Difference between revisions of "2019 AMC 12B Problems/Problem 12"
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pen dotstyle = black; /* point style */ | pen dotstyle = black; /* point style */ | ||
real xmin = -4.001920114613276, xmax = 4.014313525192017, ymin = -2.552570341575814, ymax = 5.6249093771911145; /* image dimensions */ | real xmin = -4.001920114613276, xmax = 4.014313525192017, ymin = -2.552570341575814, ymax = 5.6249093771911145; /* image dimensions */ | ||
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draw((-1.6742337260757447,-1.)--(-1.6742337260757445,-0.6742337260757447)--(-2.,-0.6742337260757447)--(-2.,-1.)--cycle, linewidth(2.)); | draw((-1.6742337260757447,-1.)--(-1.6742337260757445,-0.6742337260757447)--(-2.,-0.6742337260757447)--(-2.,-1.)--cycle, linewidth(2.)); | ||
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=== Solution 2 (coordinate geometry) === | === Solution 2 (coordinate geometry) === | ||
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We use the Pythagorean Theorem, as in Solution 1, to find <math>AD=\frac{3}{2}</math> and <math>CD=\frac{1}{2}</math>. Now notice that the angle between <math>CD</math> and the vertical (i.e. the <math>y</math>-axis) is <math>45^{\circ}</math> – to see this, drop a perpendicular from <math>D</math> to <math>BA</math> which meets <math>BA</math> at <math>E</math>, and use the fact that the angle sum of quadrilateral <math>CBED</math> must be <math>360^{\circ}</math>. Anyway, this implies that the line <math>CD</math> has slope <math>1</math>, so since <math>C</math> is the point <math>(0,1)</math> and the length of <math>CD</math> is <math>\frac{1}{2}</math>, <math>D</math> has coordinates <math>\left(0+\frac{\left(\frac{1}{2}\right)}{\sqrt{2}}, 1+\frac{\left(\frac{1}{2}\right)}{\sqrt{2}}\right) = \left(\frac{1}{2\sqrt{2}}, 1+\frac{1}{2\sqrt{2}}\right)</math>. | We use the Pythagorean Theorem, as in Solution 1, to find <math>AD=\frac{3}{2}</math> and <math>CD=\frac{1}{2}</math>. Now notice that the angle between <math>CD</math> and the vertical (i.e. the <math>y</math>-axis) is <math>45^{\circ}</math> – to see this, drop a perpendicular from <math>D</math> to <math>BA</math> which meets <math>BA</math> at <math>E</math>, and use the fact that the angle sum of quadrilateral <math>CBED</math> must be <math>360^{\circ}</math>. Anyway, this implies that the line <math>CD</math> has slope <math>1</math>, so since <math>C</math> is the point <math>(0,1)</math> and the length of <math>CD</math> is <math>\frac{1}{2}</math>, <math>D</math> has coordinates <math>\left(0+\frac{\left(\frac{1}{2}\right)}{\sqrt{2}}, 1+\frac{\left(\frac{1}{2}\right)}{\sqrt{2}}\right) = \left(\frac{1}{2\sqrt{2}}, 1+\frac{1}{2\sqrt{2}}\right)</math>. | ||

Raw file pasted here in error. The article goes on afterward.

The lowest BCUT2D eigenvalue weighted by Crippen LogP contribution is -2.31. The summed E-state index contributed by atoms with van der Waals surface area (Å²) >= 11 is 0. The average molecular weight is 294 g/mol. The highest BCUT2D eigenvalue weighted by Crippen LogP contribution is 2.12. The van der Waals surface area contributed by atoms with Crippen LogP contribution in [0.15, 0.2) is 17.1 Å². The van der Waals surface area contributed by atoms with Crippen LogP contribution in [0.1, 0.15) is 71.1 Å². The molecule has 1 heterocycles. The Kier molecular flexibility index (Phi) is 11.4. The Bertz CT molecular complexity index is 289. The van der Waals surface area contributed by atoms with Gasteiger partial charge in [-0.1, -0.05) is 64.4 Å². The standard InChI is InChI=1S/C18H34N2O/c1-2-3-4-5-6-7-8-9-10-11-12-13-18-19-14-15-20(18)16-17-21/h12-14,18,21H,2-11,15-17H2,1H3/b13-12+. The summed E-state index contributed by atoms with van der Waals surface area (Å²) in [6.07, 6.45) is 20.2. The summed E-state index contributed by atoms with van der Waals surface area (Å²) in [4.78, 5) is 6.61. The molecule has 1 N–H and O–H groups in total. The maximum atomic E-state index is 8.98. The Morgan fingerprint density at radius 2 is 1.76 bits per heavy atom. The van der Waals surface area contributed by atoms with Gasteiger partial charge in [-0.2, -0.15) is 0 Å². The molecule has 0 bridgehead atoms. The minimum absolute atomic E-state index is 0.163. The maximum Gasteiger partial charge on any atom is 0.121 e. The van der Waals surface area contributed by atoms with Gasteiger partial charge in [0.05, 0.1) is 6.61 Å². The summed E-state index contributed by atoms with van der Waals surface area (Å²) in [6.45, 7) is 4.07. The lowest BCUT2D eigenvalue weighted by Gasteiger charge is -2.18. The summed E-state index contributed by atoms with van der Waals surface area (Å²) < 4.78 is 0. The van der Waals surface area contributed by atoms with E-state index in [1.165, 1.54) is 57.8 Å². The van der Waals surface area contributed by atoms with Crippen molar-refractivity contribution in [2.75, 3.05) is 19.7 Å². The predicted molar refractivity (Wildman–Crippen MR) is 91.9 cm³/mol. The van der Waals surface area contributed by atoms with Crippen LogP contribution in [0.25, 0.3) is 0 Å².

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== See Also == | == See Also == | ||
{{AMC12 box|year=2019|ab=B|num-b=11|num-a=13}} | {{AMC12 box|year=2019|ab=B|num-b=11|num-a=13}} | ||
+ | {{MAA Notice}} |
Latest revision as of 00:14, 19 October 2020
Contents
Problem
Right triangle with right angle at is constructed outwards on the hypotenuse of isosceles right triangle with leg length , as shown, so that the two triangles have equal perimeters. What is ?
Solutions
Solution 1
Firstly, note by the Pythagorean Theorem in that . Now, the equal perimeter condition means that , since side is common to both triangles and thus can be discounted. This relationship, in combination with the Pythagorean Theorem in , gives . Hence , so , and thus .
Next, since , . Using the lengths found above, , and .
Thus, by the addition formulae for and , we have and
Hence, by the double angle formula for , .
Solution 2 (coordinate geometry)
We use the Pythagorean Theorem, as in Solution 1, to find and . Now notice that the angle between and the vertical (i.e. the -axis) is – to see this, drop a perpendicular from to which meets at , and use the fact that the angle sum of quadrilateral must be . Anyway, this implies that the line has slope , so since is the point and the length of is , has coordinates .
Thus we have the lengths (it is just the -coordinate) and . By simple trigonometry in , we now find and just as before. We can then use the double angle formula (as in Solution 1) to deduce .
Solution 3 (easier finish to Solution 1)
Again, use Pythagorean Theorem to find that and . Let . Note that we want which is easy to compute:
See Also
2019 AMC 12B (Problems • Answer Key • Resources) | |
Preceded by Problem 11 |
Followed by Problem 13 |
1 • 2 • 3 • 4 • 5 • 6 • 7 • 8 • 9 • 10 • 11 • 12 • 13 • 14 • 15 • 16 • 17 • 18 • 19 • 20 • 21 • 22 • 23 • 24 • 25 | |
All AMC 12 Problems and Solutions |
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